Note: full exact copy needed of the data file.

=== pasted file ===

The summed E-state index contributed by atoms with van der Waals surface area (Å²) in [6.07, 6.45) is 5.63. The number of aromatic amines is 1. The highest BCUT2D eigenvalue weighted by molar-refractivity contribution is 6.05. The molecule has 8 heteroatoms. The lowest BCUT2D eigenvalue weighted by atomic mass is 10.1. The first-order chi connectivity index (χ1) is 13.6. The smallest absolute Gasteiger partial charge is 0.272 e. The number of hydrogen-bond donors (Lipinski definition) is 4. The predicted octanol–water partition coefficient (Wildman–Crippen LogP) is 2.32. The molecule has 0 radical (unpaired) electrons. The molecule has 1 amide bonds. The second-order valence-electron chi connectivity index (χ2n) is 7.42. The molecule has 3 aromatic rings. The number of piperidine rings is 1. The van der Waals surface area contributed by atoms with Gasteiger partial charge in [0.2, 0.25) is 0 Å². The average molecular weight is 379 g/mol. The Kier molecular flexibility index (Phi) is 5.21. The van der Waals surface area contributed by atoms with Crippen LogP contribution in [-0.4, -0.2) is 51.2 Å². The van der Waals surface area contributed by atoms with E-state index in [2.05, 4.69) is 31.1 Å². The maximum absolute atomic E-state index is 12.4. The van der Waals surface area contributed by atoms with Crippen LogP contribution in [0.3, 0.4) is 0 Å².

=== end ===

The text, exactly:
The summed E-state index contributed by atoms with van der Waals surface area (Å²) in [6.07, 6.45) is 5.63. The number of aromatic amines is 1. The highest BCUT2D eigenvalue weighted by molar-refractivity contribution is 6.05. The molecule has 8 heteroatoms. The lowest BCUT2D eigenvalue weighted by atomic mass is 10.1. The first-order chi connectivity index (χ1) is 13.6. The smallest absolute Gasteiger partial charge is 0.272 e. The number of hydrogen-bond donors (Lipinski definition) is 4. The predicted octanol–water partition coefficient (Wildman–Crippen LogP) is 2.32. The molecule has 0 radical (unpaired) electrons. The molecule has 1 amide bonds. The second-order valence-electron chi connectivity index (χ2n) is 7.42. The molecule has 3 aromatic rings. The number of piperidine rings is 1. The van der Waals surface area contributed by atoms with Gasteiger partial charge in [0.2, 0.25) is 0 Å². The average molecular weight is 379 g/mol. The Kier molecular flexibility index (Phi) is 5.21. The van der Waals surface area contributed by atoms with Crippen LogP contribution in [-0.4, -0.2) is 51.2 Å². The van der Waals surface area contributed by atoms with E-state index in [2.05, 4.69) is 31.1 Å². The maximum absolute atomic E-state index is 12.4. The van der Waals surface area contributed by atoms with Crippen LogP contribution in [0.3, 0.4) is 0 Å².